Monday, October 17, 2011

Kink in the Cemetery

I was doing a newspaper search earlier today at Old Fulton Post Cards. Levi Parsons Grover 1825-1882 was my 1st cousin, 4x removed. I was actually looking for his obituary but instead found this reference almost a 100 years after his death to his cemetery monument. I think what actually shocked me the most was that the officer actually recorded the name from the monument! I wish I had a photo of the monument to share.

Livingston County Leader, Geneseo, NY, Wednesday, August 8, 1973, page 2

Girl Wanted to be Tied to Gravestone

David J. Rouse, 22, who was arrested by Livingstone County Sheriff's Authorities on July 28 on a charge of endangering the welfare of a child, appeared before Justice Harold Hennessy of Lima on July 31 where he entered a plea of guilty and received a sentence of a $100.00 fine which was paid and was placed on probation for six months.

Sheriff's Deputy Salvatore NiCastro, at 1:57 a.m. spotted a car parked in Oak Ridage Cemetery.

Rouse approached him from the cemetery and told the deputy he had come to the cemetery for some "peace and quiet."

Ni Castro said his flashlight beam then picked out a pillar moniment over the grave of Levi Grover which had a blanket fraped over its top.

Ni Castro immediately took Rouse into custody, and as he turned toward his patrol car, the deputy reported, a voice from behind the blanket said, "Let me explain."

When Ni Castro took the blanket off the monument, he reported, he found a 15 year=old Rochester girl standing on its pedestal, her wrists and ankles tighly bound to the monument.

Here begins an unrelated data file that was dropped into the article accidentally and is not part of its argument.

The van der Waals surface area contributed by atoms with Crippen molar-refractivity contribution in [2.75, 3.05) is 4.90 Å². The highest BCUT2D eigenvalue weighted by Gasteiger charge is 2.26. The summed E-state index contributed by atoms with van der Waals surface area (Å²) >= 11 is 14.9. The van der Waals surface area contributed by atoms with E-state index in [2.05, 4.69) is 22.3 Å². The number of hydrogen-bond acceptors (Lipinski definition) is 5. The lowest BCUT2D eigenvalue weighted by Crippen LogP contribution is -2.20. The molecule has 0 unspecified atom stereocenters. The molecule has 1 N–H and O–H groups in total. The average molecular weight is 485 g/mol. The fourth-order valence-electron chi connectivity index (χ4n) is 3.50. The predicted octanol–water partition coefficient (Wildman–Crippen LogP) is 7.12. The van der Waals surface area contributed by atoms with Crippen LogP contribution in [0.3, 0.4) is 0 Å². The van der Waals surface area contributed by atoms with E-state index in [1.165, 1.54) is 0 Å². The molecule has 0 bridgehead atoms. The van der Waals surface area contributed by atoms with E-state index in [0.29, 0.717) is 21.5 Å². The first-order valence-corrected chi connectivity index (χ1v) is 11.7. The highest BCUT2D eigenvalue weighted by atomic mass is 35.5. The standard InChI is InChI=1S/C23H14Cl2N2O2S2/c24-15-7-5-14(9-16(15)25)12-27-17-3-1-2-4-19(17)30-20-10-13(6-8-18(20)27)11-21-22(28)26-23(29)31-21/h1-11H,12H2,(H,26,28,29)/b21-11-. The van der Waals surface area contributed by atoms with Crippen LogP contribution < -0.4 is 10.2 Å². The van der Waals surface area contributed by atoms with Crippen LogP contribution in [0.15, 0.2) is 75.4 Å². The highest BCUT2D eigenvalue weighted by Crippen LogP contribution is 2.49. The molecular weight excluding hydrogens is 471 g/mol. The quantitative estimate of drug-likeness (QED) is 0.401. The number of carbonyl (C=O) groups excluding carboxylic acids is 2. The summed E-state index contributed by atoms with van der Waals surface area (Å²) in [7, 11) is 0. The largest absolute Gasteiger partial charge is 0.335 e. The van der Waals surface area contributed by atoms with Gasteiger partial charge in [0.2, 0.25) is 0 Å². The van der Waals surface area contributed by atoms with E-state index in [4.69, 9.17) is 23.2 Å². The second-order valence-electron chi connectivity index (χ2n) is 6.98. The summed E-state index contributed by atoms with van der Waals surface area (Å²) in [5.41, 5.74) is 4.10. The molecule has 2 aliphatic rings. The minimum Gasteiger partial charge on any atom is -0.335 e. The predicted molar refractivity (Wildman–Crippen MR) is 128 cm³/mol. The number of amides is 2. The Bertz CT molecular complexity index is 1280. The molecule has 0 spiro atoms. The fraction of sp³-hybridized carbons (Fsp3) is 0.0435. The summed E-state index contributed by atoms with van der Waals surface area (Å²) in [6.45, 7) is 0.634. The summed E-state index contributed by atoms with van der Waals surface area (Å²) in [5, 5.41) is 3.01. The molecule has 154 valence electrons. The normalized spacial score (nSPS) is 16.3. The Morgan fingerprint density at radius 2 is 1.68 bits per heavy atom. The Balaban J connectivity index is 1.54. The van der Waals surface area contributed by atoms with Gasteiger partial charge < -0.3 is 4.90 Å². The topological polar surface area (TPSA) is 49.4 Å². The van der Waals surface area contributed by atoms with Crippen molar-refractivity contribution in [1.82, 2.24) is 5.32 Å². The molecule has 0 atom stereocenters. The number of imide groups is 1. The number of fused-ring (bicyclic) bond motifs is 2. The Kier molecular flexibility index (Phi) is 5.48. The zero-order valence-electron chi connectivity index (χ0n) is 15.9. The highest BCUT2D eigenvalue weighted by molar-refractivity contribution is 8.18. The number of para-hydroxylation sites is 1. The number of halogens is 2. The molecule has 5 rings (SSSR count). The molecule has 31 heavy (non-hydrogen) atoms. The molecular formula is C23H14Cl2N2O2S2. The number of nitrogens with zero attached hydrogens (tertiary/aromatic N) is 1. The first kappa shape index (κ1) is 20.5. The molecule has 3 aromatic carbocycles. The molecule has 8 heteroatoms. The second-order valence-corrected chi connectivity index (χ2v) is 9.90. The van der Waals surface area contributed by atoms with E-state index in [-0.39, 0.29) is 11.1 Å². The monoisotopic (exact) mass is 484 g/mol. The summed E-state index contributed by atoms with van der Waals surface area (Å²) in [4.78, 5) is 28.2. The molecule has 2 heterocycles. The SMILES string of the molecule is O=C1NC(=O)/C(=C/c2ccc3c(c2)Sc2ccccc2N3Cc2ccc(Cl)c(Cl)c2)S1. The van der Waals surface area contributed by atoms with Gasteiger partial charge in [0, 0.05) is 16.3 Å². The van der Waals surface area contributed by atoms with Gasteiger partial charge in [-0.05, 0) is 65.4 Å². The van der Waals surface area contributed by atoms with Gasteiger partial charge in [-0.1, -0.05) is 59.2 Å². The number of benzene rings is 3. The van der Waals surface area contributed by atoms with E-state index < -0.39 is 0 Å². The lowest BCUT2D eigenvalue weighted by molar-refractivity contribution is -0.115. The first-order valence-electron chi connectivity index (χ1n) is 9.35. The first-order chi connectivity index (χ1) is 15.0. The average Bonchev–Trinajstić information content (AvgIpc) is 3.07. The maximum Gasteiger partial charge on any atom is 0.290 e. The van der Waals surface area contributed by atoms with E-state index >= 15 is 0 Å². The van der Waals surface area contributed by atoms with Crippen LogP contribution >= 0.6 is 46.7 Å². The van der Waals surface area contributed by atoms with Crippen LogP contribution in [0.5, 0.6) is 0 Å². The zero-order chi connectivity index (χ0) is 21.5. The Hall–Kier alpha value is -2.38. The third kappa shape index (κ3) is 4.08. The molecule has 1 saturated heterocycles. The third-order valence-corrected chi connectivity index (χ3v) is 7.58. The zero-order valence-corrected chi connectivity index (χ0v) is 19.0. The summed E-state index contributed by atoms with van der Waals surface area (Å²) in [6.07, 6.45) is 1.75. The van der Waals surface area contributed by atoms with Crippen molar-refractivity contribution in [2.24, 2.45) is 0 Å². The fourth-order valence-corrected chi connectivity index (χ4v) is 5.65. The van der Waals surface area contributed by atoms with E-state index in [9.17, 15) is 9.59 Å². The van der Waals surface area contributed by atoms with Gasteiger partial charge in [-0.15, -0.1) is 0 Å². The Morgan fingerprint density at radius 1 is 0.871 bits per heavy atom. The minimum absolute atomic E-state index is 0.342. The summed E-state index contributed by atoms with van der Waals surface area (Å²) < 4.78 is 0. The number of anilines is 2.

She was wearing only underpants and a nightgown which had been lifted to her shoulders, Ni Castro reported.

Rouse told the deputy the incident was the result of a barroom bet that he could persuade a girl to go to the cemetery with him and be tied up.

The girl said Rouse has asked her to let herself be tied up "to play a joke on a buddy's girl friend," Ni Castro reported.

The girl was participating volumtarily in the incident, said the sheriff's department.

Friday, September 2, 2011

Genealogy Carved in Stone

When we were at Woodlawn Cemetery in Syracuse this morning the Boynton monument grabbed my attention! I came upon the monument from the back so I first saw GENEALOGY.

Born in
East Bradford
Sept. 20, 1811
Died in Syracuse, N.Y.
Oct. 20, 1890

Caroline F. Harriman
His wife
Born June 27, 1843
Died  Mar. 3, 1913

Thursday, September 1, 2011

Cemetery Reads

I just finished Invisible, by Lorena McCourtney. It was a fun little book. Check it out yourself while it's still available for free for both Nook & Kindle.
Meet Ivy Malone, an inconspicuous older woman who has a mutant curiosity gene that often lands her in trouble. Unlike most women her age, she snoops and pries her gray-haired self into one hilarious escapade after another. So when vandals romp through the local cemetery, Ivy can't help but put her snooping eyes to work as she launches her own unofficial investigation.

Graveyard Communication at Lucas Countyan. Will a note left at a grave lead to family members connecting?

The Blind Pig Family Goes To Hazel Creek
and Tipper took us along. Sunrise, hymns, good food and a feeling of home.

Romancing the Stone at Countryfolk where Rhonda took the time to do the research required to identify who the broken stone belonged to - with a very happy ending!

Troops Photograph Every Arlington Grave - TIME Magazine. Interesting piece on the whys and hows. Will we ever see a database from the effort?

Tuesday, August 23, 2011

The Mystery of Lenord H.

Dec. 29, 1861
18 Years

This stone sits off by itself in Ellisburg Cemetery. There is no clue as to what Lenord's last name was. Perhaps at one time there were other family stones near his and his family felt it wasn't necessary. I have browsed through the 1850 and 1860 but even though I have a couple of possibilities, without some other record I'd just be guessing.

Sunday, August 21, 2011

Ellisburg Cemetery

Ellisburg Cemetery is one of my favorite cemeteries to visit. It is very well kept, the older sections are in remarkably good condition and it is quiet. There is very little traffic noise so I can hear the birds singing and at the back of the cemetery I can hear the soothing sounds of water bubbling down South Sandy Creek.